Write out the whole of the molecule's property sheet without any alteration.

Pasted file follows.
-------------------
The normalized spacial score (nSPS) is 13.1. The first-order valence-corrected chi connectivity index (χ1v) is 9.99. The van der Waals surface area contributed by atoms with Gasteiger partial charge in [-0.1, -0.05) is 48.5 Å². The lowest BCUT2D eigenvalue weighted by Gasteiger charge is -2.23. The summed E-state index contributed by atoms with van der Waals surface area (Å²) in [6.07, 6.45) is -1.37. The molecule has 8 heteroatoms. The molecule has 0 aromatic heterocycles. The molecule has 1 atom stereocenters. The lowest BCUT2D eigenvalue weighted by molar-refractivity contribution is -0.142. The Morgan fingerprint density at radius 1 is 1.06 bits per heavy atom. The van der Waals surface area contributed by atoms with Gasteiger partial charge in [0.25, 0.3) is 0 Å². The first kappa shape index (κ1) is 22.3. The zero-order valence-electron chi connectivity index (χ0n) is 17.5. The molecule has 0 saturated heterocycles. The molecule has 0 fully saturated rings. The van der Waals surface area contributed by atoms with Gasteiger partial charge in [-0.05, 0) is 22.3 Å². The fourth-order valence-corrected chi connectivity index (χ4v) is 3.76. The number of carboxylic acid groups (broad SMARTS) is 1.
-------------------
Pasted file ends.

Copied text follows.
The normalized spacial score (nSPS) is 13.1. The first-order valence-corrected chi connectivity index (χ1v) is 9.99. The van der Waals surface area contributed by atoms with Gasteiger partial charge in [-0.1, -0.05) is 48.5 Å². The lowest BCUT2D eigenvalue weighted by Gasteiger charge is -2.23. The summed E-state index contributed by atoms with van der Waals surface area (Å²) in [6.07, 6.45) is -1.37. The molecule has 8 heteroatoms. The molecule has 0 aromatic heterocycles. The molecule has 1 atom stereocenters. The lowest BCUT2D eigenvalue weighted by molar-refractivity contribution is -0.142. The Morgan fingerprint density at radius 1 is 1.06 bits per heavy atom. The van der Waals surface area contributed by atoms with Gasteiger partial charge in [0.25, 0.3) is 0 Å². The first kappa shape index (κ1) is 22.3. The zero-order valence-electron chi connectivity index (χ0n) is 17.5. The molecule has 0 saturated heterocycles. The molecule has 0 fully saturated rings. The van der Waals surface area contributed by atoms with Gasteiger partial charge in [-0.05, 0) is 22.3 Å². The fourth-order valence-corrected chi connectivity index (χ4v) is 3.76. The number of carboxylic acid groups (broad SMARTS) is 1.